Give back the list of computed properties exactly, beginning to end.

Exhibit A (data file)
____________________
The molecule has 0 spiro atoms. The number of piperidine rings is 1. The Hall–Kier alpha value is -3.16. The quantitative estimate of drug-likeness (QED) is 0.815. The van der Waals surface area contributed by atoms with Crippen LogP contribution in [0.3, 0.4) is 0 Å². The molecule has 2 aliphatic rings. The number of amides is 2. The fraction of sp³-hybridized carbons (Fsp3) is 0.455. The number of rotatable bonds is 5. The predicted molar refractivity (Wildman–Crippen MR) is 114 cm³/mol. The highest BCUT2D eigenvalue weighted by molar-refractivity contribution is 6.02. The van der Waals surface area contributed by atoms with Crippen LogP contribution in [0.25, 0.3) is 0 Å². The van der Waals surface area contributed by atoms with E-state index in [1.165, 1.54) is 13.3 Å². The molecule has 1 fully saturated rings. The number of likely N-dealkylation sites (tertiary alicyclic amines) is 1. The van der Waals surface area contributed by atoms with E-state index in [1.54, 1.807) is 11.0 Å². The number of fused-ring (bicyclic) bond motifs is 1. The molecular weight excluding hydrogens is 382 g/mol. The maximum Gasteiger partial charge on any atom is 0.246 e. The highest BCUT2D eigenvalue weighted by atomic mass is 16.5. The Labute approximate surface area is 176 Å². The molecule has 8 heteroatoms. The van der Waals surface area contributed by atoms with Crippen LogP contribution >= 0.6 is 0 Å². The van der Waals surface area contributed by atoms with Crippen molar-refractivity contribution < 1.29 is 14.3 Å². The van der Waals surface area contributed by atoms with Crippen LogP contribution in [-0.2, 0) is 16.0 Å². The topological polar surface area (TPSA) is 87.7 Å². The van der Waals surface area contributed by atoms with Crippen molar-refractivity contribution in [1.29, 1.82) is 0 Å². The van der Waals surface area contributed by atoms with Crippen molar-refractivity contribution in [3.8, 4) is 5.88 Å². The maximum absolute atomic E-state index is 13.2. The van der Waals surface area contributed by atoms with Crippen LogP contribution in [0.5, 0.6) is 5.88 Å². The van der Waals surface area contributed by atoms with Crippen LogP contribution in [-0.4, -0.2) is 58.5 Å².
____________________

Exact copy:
The molecule has 0 spiro atoms. The number of piperidine rings is 1. The Hall–Kier alpha value is -3.16. The quantitative estimate of drug-likeness (QED) is 0.815. The van der Waals surface area contributed by atoms with Crippen LogP contribution in [0.3, 0.4) is 0 Å². The molecule has 2 aliphatic rings. The number of amides is 2. The fraction of sp³-hybridized carbons (Fsp3) is 0.455. The number of rotatable bonds is 5. The predicted molar refractivity (Wildman–Crippen MR) is 114 cm³/mol. The highest BCUT2D eigenvalue weighted by molar-refractivity contribution is 6.02. The van der Waals surface area contributed by atoms with Crippen LogP contribution in [0.25, 0.3) is 0 Å². The van der Waals surface area contributed by atoms with E-state index in [1.165, 1.54) is 13.3 Å². The molecule has 1 fully saturated rings. The number of likely N-dealkylation sites (tertiary alicyclic amines) is 1. The van der Waals surface area contributed by atoms with E-state index in [1.54, 1.807) is 11.0 Å². The number of fused-ring (bicyclic) bond motifs is 1. The molecular weight excluding hydrogens is 382 g/mol. The maximum Gasteiger partial charge on any atom is 0.246 e. The highest BCUT2D eigenvalue weighted by atomic mass is 16.5. The Labute approximate surface area is 176 Å². The molecule has 8 heteroatoms. The van der Waals surface area contributed by atoms with Crippen LogP contribution >= 0.6 is 0 Å². The van der Waals surface area contributed by atoms with Crippen molar-refractivity contribution < 1.29 is 14.3 Å². The van der Waals surface area contributed by atoms with Crippen LogP contribution in [-0.2, 0) is 16.0 Å². The topological polar surface area (TPSA) is 87.7 Å². The van der Waals surface area contributed by atoms with Crippen molar-refractivity contribution in [1.29, 1.82) is 0 Å². The van der Waals surface area contributed by atoms with Crippen molar-refractivity contribution in [3.8, 4) is 5.88 Å². The maximum absolute atomic E-state index is 13.2. The van der Waals surface area contributed by atoms with Crippen LogP contribution in [0.5, 0.6) is 5.88 Å². The van der Waals surface area contributed by atoms with Crippen LogP contribution in [-0.4, -0.2) is 58.5 Å².